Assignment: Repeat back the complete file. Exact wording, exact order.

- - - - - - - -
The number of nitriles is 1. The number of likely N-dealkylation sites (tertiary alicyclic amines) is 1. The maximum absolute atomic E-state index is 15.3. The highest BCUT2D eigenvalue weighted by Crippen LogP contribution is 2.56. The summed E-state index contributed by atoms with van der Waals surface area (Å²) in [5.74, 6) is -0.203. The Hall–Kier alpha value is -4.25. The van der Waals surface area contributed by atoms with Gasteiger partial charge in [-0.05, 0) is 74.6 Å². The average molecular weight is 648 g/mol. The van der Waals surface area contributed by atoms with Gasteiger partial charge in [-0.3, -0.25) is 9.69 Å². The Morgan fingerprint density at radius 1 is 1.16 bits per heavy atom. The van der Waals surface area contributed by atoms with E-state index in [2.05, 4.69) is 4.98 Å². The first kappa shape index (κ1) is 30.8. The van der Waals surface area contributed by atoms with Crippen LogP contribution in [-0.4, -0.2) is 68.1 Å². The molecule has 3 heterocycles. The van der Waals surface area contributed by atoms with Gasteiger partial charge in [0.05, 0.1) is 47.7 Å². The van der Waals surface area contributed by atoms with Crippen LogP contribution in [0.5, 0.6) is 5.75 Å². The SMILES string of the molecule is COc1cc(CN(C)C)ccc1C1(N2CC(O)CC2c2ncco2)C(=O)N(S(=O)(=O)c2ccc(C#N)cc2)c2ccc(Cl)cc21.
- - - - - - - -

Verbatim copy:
The number of nitriles is 1. The number of likely N-dealkylation sites (tertiary alicyclic amines) is 1. The maximum absolute atomic E-state index is 15.3. The highest BCUT2D eigenvalue weighted by Crippen LogP contribution is 2.56. The summed E-state index contributed by atoms with van der Waals surface area (Å²) in [5.74, 6) is -0.203. The Hall–Kier alpha value is -4.25. The van der Waals surface area contributed by atoms with Gasteiger partial charge in [-0.05, 0) is 74.6 Å². The average molecular weight is 648 g/mol. The van der Waals surface area contributed by atoms with Gasteiger partial charge in [-0.3, -0.25) is 9.69 Å². The Morgan fingerprint density at radius 1 is 1.16 bits per heavy atom. The van der Waals surface area contributed by atoms with E-state index in [2.05, 4.69) is 4.98 Å². The first kappa shape index (κ1) is 30.8. The van der Waals surface area contributed by atoms with Crippen LogP contribution in [-0.4, -0.2) is 68.1 Å². The molecule has 3 heterocycles. The van der Waals surface area contributed by atoms with Gasteiger partial charge in [0.05, 0.1) is 47.7 Å². The van der Waals surface area contributed by atoms with Crippen LogP contribution in [0.5, 0.6) is 5.75 Å². The SMILES string of the molecule is COc1cc(CN(C)C)ccc1C1(N2CC(O)CC2c2ncco2)C(=O)N(S(=O)(=O)c2ccc(C#N)cc2)c2ccc(Cl)cc21.